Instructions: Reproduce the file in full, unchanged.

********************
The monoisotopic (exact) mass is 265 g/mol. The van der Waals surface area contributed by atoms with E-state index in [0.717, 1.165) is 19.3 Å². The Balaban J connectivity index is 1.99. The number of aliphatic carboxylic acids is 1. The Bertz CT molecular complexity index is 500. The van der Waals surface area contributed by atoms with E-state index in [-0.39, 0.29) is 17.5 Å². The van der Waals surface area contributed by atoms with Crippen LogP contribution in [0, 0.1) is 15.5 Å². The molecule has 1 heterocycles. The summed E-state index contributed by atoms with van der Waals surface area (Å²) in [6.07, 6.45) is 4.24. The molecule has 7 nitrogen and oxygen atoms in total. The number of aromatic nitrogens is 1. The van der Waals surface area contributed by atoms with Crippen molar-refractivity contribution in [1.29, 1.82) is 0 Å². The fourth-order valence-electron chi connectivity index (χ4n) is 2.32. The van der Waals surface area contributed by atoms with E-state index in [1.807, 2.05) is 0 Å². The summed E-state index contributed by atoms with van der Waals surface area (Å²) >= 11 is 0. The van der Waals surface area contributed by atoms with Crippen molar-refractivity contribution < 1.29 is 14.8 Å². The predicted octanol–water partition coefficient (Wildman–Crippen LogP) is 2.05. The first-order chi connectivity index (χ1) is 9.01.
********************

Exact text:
The monoisotopic (exact) mass is 265 g/mol. The van der Waals surface area contributed by atoms with E-state index in [0.717, 1.165) is 19.3 Å². The Balaban J connectivity index is 1.99. The number of aliphatic carboxylic acids is 1. The Bertz CT molecular complexity index is 500. The van der Waals surface area contributed by atoms with E-state index in [-0.39, 0.29) is 17.5 Å². The van der Waals surface area contributed by atoms with Crippen LogP contribution in [0, 0.1) is 15.5 Å². The molecule has 1 heterocycles. The summed E-state index contributed by atoms with van der Waals surface area (Å²) in [6.07, 6.45) is 4.24. The molecule has 7 nitrogen and oxygen atoms in total. The number of aromatic nitrogens is 1. The van der Waals surface area contributed by atoms with Crippen molar-refractivity contribution in [1.29, 1.82) is 0 Å². The fourth-order valence-electron chi connectivity index (χ4n) is 2.32. The van der Waals surface area contributed by atoms with E-state index in [1.807, 2.05) is 0 Å². The summed E-state index contributed by atoms with van der Waals surface area (Å²) >= 11 is 0. The van der Waals surface area contributed by atoms with Crippen molar-refractivity contribution < 1.29 is 14.8 Å². The predicted octanol–water partition coefficient (Wildman–Crippen LogP) is 2.05. The first-order chi connectivity index (χ1) is 9.01.